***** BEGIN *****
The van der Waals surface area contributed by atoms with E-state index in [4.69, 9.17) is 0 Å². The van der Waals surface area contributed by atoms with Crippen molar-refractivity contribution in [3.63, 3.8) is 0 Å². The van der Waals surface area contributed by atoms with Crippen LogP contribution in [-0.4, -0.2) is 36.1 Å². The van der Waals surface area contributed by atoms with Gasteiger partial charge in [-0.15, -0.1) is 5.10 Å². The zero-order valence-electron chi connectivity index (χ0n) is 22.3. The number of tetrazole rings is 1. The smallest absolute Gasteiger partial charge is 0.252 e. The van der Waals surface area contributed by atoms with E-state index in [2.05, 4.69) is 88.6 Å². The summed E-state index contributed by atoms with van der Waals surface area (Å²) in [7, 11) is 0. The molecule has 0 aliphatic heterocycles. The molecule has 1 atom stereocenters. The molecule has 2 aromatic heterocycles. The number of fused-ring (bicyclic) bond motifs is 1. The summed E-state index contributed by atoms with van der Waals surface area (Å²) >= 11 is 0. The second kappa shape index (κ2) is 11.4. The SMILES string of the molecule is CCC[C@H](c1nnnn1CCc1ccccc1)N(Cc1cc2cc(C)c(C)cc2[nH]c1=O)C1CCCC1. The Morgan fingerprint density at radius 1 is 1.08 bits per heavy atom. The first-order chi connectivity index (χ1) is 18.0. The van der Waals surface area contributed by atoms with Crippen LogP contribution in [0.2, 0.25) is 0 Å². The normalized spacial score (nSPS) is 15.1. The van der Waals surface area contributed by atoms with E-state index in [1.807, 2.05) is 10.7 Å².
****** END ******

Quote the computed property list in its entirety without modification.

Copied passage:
The van der Waals surface area contributed by atoms with E-state index in [4.69, 9.17) is 0 Å². The van der Waals surface area contributed by atoms with Crippen molar-refractivity contribution in [3.63, 3.8) is 0 Å². The van der Waals surface area contributed by atoms with Crippen LogP contribution in [-0.4, -0.2) is 36.1 Å². The van der Waals surface area contributed by atoms with Gasteiger partial charge in [-0.15, -0.1) is 5.10 Å². The zero-order valence-electron chi connectivity index (χ0n) is 22.3. The number of tetrazole rings is 1. The smallest absolute Gasteiger partial charge is 0.252 e. The van der Waals surface area contributed by atoms with E-state index in [2.05, 4.69) is 88.6 Å². The summed E-state index contributed by atoms with van der Waals surface area (Å²) in [7, 11) is 0. The molecule has 0 aliphatic heterocycles. The molecule has 1 atom stereocenters. The molecule has 2 aromatic heterocycles. The number of fused-ring (bicyclic) bond motifs is 1. The summed E-state index contributed by atoms with van der Waals surface area (Å²) >= 11 is 0. The second kappa shape index (κ2) is 11.4. The SMILES string of the molecule is CCC[C@H](c1nnnn1CCc1ccccc1)N(Cc1cc2cc(C)c(C)cc2[nH]c1=O)C1CCCC1. The Morgan fingerprint density at radius 1 is 1.08 bits per heavy atom. The first-order chi connectivity index (χ1) is 18.0. The van der Waals surface area contributed by atoms with Crippen LogP contribution in [0.2, 0.25) is 0 Å². The normalized spacial score (nSPS) is 15.1. The van der Waals surface area contributed by atoms with E-state index in [1.807, 2.05) is 10.7 Å².